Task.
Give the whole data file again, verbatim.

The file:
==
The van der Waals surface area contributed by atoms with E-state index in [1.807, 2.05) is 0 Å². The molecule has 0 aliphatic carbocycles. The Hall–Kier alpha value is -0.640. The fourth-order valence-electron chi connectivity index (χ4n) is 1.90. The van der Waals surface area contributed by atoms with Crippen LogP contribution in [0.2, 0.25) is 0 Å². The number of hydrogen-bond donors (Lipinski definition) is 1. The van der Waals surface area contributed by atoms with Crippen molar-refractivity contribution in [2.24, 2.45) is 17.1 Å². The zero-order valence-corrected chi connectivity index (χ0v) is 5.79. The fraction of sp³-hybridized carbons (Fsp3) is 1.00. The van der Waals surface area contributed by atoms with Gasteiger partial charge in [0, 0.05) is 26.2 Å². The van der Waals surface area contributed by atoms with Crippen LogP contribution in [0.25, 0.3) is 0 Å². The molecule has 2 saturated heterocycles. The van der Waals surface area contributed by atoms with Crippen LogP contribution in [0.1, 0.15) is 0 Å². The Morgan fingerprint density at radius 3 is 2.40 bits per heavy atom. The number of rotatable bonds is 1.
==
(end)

The van der Waals surface area contributed by atoms with E-state index in [1.807, 2.05) is 0 Å². The molecule has 0 aliphatic carbocycles. The Hall–Kier alpha value is -0.640. The fourth-order valence-electron chi connectivity index (χ4n) is 1.90. The van der Waals surface area contributed by atoms with Crippen LogP contribution in [0.2, 0.25) is 0 Å². The number of hydrogen-bond donors (Lipinski definition) is 1. The van der Waals surface area contributed by atoms with Crippen molar-refractivity contribution in [2.24, 2.45) is 17.1 Å². The zero-order valence-corrected chi connectivity index (χ0v) is 5.79. The fraction of sp³-hybridized carbons (Fsp3) is 1.00. The van der Waals surface area contributed by atoms with Gasteiger partial charge in [0, 0.05) is 26.2 Å². The van der Waals surface area contributed by atoms with Crippen LogP contribution in [0.25, 0.3) is 0 Å². The molecule has 2 saturated heterocycles. The van der Waals surface area contributed by atoms with Crippen LogP contribution in [0.1, 0.15) is 0 Å². The Morgan fingerprint density at radius 3 is 2.40 bits per heavy atom. The number of rotatable bonds is 1.